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Migration and refugee crisis: charities can model a better kind of discourse

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One of the hallmarks of our free and democratic society is the space it grants individuals and organisations to speak out on behalf of those in need.

Quite rightly, this role often falls to charities. Our charities have a long and proud history of changing hearts and minds, often leading the charge on progress and speaking uncomfortable truths to power.

Over the centuries, this work by charities has made our society kinder, more cohesive, and more resilient.

And when charities campaign, they do so with the law on their side. Legislation enshrines charities’ right to campaign to promote their charitable purposes, as does the Commission’s guidance.

So long as I am Chair of the Charity Commission, I will stand up for the right of charities to lawfully campaign and indeed I have made a point of stressing this fact since taking on the role nearly a year ago. And I am still doing it now, even while some critics seek to question charities’ campaigning role in the refugee crisis.

But charity leaders must for their own part remember that it is not their opinion that matters, but the cause they are entrusted with.

Because while the law protects charities’ right to campaign and engage in political activity, it also puts important safeguards in place.

This includes the requirement that all and any campaigning by a charity must further its purposes. It must be done in the interests of the charity’s cause and the people it was set up to help.

And so, as a new debate rages about how best to tackle the worldwide migrant crisis, and charities enter that fray, this will only intensify as we approach a general election.  Charity leaders must remember their responsibilities and avoid inflammatory rhetoric that may undermine public trust in the sector.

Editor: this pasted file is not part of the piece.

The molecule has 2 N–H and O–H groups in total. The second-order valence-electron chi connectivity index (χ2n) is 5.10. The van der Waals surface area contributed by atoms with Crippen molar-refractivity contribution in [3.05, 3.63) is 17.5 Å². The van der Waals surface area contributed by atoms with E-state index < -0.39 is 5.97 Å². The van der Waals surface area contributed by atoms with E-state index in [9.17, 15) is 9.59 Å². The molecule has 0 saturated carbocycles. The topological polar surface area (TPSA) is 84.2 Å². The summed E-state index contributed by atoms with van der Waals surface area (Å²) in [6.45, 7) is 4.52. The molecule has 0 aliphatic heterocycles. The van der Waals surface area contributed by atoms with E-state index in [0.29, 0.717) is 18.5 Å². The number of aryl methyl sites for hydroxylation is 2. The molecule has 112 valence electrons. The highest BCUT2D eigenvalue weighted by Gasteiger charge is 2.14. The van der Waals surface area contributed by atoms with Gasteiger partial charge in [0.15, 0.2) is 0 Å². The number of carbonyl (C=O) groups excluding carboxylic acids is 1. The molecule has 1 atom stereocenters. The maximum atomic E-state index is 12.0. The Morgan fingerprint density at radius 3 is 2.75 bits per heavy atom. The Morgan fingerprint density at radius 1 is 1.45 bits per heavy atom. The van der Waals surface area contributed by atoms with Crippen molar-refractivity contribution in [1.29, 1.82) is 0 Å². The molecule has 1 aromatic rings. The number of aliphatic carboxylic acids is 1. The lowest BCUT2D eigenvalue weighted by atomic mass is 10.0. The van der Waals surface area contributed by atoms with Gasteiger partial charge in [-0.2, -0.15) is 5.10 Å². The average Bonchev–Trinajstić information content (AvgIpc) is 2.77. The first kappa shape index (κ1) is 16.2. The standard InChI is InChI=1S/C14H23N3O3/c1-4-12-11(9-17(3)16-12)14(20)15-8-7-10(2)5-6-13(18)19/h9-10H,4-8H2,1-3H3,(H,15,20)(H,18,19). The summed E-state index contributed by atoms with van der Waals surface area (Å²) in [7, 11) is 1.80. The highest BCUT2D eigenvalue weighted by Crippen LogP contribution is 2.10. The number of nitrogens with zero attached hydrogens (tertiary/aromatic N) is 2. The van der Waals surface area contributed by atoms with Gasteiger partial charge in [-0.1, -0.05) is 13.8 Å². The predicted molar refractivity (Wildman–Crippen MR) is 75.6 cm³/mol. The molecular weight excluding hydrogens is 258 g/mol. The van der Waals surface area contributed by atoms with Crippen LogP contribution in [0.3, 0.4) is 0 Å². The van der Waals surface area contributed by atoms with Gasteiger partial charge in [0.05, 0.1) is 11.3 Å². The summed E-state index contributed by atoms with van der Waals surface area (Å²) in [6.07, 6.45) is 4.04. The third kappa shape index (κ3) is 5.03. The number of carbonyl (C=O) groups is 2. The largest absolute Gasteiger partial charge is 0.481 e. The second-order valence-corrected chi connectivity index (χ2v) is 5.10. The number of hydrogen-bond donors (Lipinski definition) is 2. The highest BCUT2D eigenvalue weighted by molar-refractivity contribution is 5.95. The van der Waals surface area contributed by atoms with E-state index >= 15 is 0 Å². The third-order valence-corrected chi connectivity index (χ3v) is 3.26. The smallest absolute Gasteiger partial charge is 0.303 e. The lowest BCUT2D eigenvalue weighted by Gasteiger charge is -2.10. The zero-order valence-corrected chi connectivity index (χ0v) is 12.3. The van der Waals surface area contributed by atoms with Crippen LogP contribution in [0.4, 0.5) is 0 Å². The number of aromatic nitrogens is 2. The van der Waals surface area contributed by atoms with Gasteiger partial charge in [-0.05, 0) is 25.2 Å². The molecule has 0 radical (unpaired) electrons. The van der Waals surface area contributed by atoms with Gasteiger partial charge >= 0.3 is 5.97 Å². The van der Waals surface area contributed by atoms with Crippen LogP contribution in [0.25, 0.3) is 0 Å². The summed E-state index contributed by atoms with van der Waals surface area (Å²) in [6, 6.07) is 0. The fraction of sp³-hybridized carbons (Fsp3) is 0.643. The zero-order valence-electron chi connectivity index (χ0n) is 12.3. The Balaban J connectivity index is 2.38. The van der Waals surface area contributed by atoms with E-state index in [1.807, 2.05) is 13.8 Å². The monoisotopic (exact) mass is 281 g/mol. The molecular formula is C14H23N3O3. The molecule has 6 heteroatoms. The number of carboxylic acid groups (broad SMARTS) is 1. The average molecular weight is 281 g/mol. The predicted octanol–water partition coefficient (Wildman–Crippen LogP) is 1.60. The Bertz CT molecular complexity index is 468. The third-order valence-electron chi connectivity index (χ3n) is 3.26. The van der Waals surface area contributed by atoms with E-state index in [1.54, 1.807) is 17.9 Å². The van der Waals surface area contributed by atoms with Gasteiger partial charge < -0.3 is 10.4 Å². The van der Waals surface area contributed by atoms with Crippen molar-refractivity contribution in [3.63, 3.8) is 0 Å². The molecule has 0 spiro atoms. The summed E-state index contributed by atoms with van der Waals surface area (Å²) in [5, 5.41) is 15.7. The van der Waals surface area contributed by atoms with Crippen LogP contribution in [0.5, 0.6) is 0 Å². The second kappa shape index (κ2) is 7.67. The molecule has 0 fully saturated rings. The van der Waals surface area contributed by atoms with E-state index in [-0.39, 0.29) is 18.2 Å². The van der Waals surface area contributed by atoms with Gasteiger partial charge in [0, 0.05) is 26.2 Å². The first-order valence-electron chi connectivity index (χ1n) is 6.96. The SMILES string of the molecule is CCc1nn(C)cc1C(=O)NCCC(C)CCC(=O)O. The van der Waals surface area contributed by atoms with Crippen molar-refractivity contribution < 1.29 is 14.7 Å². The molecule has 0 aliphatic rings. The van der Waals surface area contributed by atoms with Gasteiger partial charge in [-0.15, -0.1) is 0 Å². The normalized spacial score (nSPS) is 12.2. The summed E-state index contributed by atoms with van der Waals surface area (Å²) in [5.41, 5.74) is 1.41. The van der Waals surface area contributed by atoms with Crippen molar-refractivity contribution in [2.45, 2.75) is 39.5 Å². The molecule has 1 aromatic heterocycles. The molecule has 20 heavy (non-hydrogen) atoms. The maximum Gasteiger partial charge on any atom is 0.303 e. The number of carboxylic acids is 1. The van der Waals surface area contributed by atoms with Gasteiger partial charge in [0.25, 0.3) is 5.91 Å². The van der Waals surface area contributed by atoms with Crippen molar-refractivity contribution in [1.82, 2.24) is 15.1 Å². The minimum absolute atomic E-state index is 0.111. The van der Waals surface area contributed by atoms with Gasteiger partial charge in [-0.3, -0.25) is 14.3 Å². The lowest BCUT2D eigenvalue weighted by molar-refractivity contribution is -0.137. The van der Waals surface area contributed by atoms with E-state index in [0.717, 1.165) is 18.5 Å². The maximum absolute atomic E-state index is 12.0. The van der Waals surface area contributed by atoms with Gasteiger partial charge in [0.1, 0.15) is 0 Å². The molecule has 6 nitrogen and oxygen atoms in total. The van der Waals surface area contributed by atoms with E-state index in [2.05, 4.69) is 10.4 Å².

Charities have an opportunity here – and I would say a responsibility – to model a better kind of public discourse. It is on us as a sector to work to reduce the heated frenzy of aggressive debates on public policy. Just as it is on decision-makers to do the same.

When charities respond in combative terms to government proposals and language, even those that they feel strongly about, they risk achieving the opposite of what they are setting out to do - namely to change the minds of those who think differently - and instead harden attitudes against the causes they hold dear.

So I will not tire of calling on charity leaders to use their voice with kindness, respect and tolerance – and with the wisdom that to win people over, they need to walk towards them, not push them away. As I have said before, Joe Biden led his presidency with the words: “Hear one another. See one another. Show respect to one another. Politics need not be a raging fire destroying everything in its path. Every disagreement doesn’t have to be a cause for total war… we have to be different than this.”

So, just as the Commission is seeking to balance the need to support charities’ political campaigning, with the need to enforce the rules around political campaigning, so I call on campaigning charities to balance their desires to campaign strongly on an issue, with the need to do so in a responsible and measured fashion.

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